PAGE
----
Endoscopy 2022; 54(06): E266-E267
DOI: 10.1055/a-1512-8024
E-Videos

Endoscopic transpapillary gallbladder stenting for acute cholecystitis using a novel integrated inside biliary stent and nasobiliary drainage catheter system

Department of Gastroenterology, Kyoto Second Red Cross Hospital, Kyoto, Japan
,
Takuji Kawamura
Department of Gastroenterology, Kyoto Second Red Cross Hospital, Kyoto, Japan
,
Koji Uno
Department of Gastroenterology, Kyoto Second Red Cross Hospital, Kyoto, Japan
,
Kenjiro Yasuda
Department of Gastroenterology, Kyoto Second Red Cross Hospital, Kyoto, Japan
› Author Affiliations

A novel integrated inside biliary stent and dedicated nasobiliary drainage catheter system (UMIDAS NB stent; Olympus Medical Systems, Tokyo, Japan) has been recently developed in Japan. The 7-Fr biliary stent placed over a 4-Fr nasobiliary drainage catheter can be deployed simultaneously using a dedicated pushing catheter over the guidewire [1] ([Fig. 1]). Here, we describe a case of successful endoscopic transpapillary gallbladder stenting for acute cholecystitis using this drainage system.

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Fig. 1 A novel integrated inside biliary stent and nasobiliary drainage catheter system that includes a 4-Fr nasobiliary drainage catheter with multiple side holes with a radiopaque marker near the tip (blue arrow), a 7-Fr inside biliary stent with a lasso (red arrow), and a 7.5-Fr pushing catheter with a locking system (yellow arrow).

A 77-year-old man, who underwent endoscopic sphincterotomy for biliary stones 2 months prior, was admitted for moderate gallstone-induced cholecystitis. Emergency cholecystectomy and percutaneous gallbladder drainage were considered high risk owing to percutaneous coronary intervention 1 month earlier, followed by dual antiplatelet therapy. Therefore, we performed endoscopic naso-gallbladder drainage using the novel integrated biliary stent and nasobiliary drainage catheter system ([Fig. 2]). We then performed gallbladder irrigation with saline via the nasobiliary drainage catheter, as appropriate.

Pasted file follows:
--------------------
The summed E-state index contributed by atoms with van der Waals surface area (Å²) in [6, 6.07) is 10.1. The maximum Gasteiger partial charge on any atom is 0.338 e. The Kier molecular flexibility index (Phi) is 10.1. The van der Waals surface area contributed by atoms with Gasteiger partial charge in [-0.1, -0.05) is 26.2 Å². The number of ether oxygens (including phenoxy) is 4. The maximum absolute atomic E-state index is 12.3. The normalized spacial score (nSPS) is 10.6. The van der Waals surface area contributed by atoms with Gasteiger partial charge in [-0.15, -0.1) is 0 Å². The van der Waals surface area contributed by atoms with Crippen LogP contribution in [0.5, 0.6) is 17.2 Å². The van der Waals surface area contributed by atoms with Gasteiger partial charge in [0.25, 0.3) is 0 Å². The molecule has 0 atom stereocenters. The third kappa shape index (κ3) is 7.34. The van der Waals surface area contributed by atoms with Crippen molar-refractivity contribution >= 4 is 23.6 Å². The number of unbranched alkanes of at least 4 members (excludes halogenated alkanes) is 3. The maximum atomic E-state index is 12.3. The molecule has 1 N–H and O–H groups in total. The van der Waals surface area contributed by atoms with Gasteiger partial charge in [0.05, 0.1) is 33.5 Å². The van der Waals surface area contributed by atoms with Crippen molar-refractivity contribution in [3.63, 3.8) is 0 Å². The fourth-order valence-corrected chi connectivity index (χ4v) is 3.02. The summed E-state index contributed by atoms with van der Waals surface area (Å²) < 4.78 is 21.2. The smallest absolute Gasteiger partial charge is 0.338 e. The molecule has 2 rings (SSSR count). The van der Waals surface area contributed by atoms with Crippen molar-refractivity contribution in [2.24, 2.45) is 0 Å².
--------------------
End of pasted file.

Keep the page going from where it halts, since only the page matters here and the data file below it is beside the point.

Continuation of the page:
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Fig. 2 Fluoroscopy shows a naso-gallbladder drainage catheter with an inside biliary stent placed.

A cholecystogram via the nasobiliary drainage catheter performed 2 days later showed contrast medium drained from the gallbladder into the lower bile duct and duodenum ([Fig. 3]). After acute cholecystitis improved 7 days later, the nasobiliary drainage catheter, stretched using a 0.025-inch guidewire (VisiGlide 2; Olympus Medical Systems), was removed and the biliary stent was placed from the gallbladder to the common bile duct as a bridge to cholecystectomy under fluoroscopic guidance ([Fig. 4], [Video 1]). The patient was discharged without any adverse events on post-endoscopic naso-gallbladder drainage day 10.

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Fig. 3 Cholecystogram via the naso-gallbladder drainage catheter on post-gallbladder drainage day 2 shows that the contrast medium drains from the gallbladder into the lower bile duct (blue arrow) and duodenum (red arrow).
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Fig. 4 a Fluoroscopy on post-gallbladder drainage day 7 shows that the biliary stent is placed from the neck of the gallbladder to the lower bile duct. b A computed tomography image on post-gallbladder drainage day 9 shows that the biliary stent is placed from the neck of the gallbladder to the lower bile duct.

Video 1 Endoscopic transpapillary gallbladder stenting for acute cholecystitis using a novel integrated biliary stent and nasobiliary drainage catheter system.


Quality:

This case suggests that this novel integrated inside biliary stent and dedicated nasobiliary drainage catheter system may be useful for endoscopic transpapillary gallbladder drainage, because it allows gallbladder irrigation via the nasobiliary drainage catheter and allows switching from external drainage to internal stenting without another endoscopic procedure. Further studies involving many cases are needed to validate its safety and efficacy.

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Publication History

Article published online:
18 June 2021

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